Commodity prices, particularly for fossil fuels, are falling. Falling prices are good for consumers. Decreases in demand, or at least decreases in the growth of demand, are good for the environment. Falling prices are bad, however, for the companies involved in extracting, buying, distributing, and selling the fossil fuels. The falling prices are additionally bad because many of the companies were leveraged, taking on debt for business operations, and based the value of their assets on higher prices. As the prices drop, their revenues drop, the value of their assets drop, yet the debt payments remain – a pattern similar to what happened to millions of homeowners during the Great Recession. The result is an increase in the number of bankruptcies.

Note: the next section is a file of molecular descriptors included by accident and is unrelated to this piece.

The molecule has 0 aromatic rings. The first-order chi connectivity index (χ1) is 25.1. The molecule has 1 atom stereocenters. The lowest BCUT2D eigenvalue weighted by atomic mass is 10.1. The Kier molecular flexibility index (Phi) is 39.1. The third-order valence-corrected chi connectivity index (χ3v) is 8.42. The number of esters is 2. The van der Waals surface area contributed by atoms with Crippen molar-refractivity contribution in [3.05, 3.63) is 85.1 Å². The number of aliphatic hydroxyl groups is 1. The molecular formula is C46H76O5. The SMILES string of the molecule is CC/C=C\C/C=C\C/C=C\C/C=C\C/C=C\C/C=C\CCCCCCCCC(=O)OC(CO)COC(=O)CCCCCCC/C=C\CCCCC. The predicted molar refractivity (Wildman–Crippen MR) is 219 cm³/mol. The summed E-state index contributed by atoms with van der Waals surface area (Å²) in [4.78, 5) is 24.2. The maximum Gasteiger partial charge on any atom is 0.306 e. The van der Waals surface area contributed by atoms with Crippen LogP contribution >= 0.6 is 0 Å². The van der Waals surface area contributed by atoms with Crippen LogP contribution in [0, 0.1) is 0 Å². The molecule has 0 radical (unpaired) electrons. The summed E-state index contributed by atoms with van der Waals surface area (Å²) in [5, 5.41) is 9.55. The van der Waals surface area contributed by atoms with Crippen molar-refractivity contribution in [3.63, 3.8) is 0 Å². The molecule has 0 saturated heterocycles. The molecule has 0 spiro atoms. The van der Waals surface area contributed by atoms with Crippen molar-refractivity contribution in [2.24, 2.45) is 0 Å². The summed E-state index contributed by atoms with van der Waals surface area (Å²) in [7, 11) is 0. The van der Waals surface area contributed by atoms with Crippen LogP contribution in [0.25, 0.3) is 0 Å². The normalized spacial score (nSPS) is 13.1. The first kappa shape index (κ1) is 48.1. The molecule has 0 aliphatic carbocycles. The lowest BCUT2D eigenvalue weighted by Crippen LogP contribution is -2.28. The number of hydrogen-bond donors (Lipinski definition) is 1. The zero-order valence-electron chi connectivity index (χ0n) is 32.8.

“At current prices, trillions of dollars ($30 trillion in fact) of fossil fuel reserves will not be economic, and not exploited.” – ReNew Economy
As business conditions degrade for conventional companies, business conditions may improve for innovative companies, particularly those involved in renewable energy where price drops are beneficial because they open up markets and market share.
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